Posted by Kasey | 10.24.2023 | Conservation, Karen Beasley Sea Turtle Hospital, Sea Turtle Camp, Turtle Talk

Sea Turtle Nesting

From mid-May to late August as the months turn warmer, sea turtles come ashore in North Carolina to lay their eggs! The primary turtle that utilizes our beaches is the Loggerhead. As the sun sets and the moon rises, these amazing creatures leave the protection of the ocean to crawl up the sand to the dunes to choose a spot to lay their eggs.

The next step in her process is to dig a body pit. She will use her powerful front and back flippers to dig out a bit of the sand around her body. Then using only her back flippers, she will start to dig her egg chamber. The amount of precision she uses as she digs deeper and deeper into the sand leaves you in awe because she will dig about an arm’s length deep and the shape will be an upside-down light bulb. The walls of the nest chamber will be solid to provide protection for the eggs she is about to lay.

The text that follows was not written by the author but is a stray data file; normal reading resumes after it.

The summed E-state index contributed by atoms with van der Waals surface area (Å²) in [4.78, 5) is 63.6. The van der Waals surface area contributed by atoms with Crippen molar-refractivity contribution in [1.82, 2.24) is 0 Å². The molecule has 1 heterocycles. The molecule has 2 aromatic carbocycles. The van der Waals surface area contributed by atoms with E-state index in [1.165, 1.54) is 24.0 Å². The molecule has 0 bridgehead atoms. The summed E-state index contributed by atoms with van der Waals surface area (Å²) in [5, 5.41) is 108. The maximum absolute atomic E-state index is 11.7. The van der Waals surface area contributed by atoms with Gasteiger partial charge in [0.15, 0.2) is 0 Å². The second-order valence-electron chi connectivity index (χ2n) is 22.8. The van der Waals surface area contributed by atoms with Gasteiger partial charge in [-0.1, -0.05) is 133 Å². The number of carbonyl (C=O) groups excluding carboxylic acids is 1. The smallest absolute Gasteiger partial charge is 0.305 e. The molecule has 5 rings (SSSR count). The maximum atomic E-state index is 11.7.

Once she has dug her chamber to her liking, the egg-laying begins. She will settle over the opening of her egg chamber so her cloaca can drop the eggs into the nest. She can lay one egg or multiple eggs at a time. You might be wondering why they don’t break as they drop into the nest on top of each other. The reason is that they are soft and leathery, not hard like a chicken egg. This allows the eggs to handle the drop without breaking and the impact of eggs still to come on top of them. She may lay 60 eggs, or she may lay 130 eggs, it really depends on the sea turtle.

After she has finished laying her last egg, she begins to cover her eggs up for more protection. At first, she will use her back flippers to really pull the sand over the exposed eggs. She will then use both her front and back flippers to fully camouflage her nesting area. As soon as she is satisfied with her work, she will turn around and head back down to the water.

As she crawls back into the ocean, she will only leave behind her crawl and the moved sand from where she nested. She will not return to her nest but may return to the beach to lay another nest in a couple of weeks. This past year North Carolina had over 1,700 nests on our beaches! All summer long volunteers across the state work tirelessly to protect the nests laid by these amazing species and we tip our fins to them!

-Michaela LeMay, Program Coordinator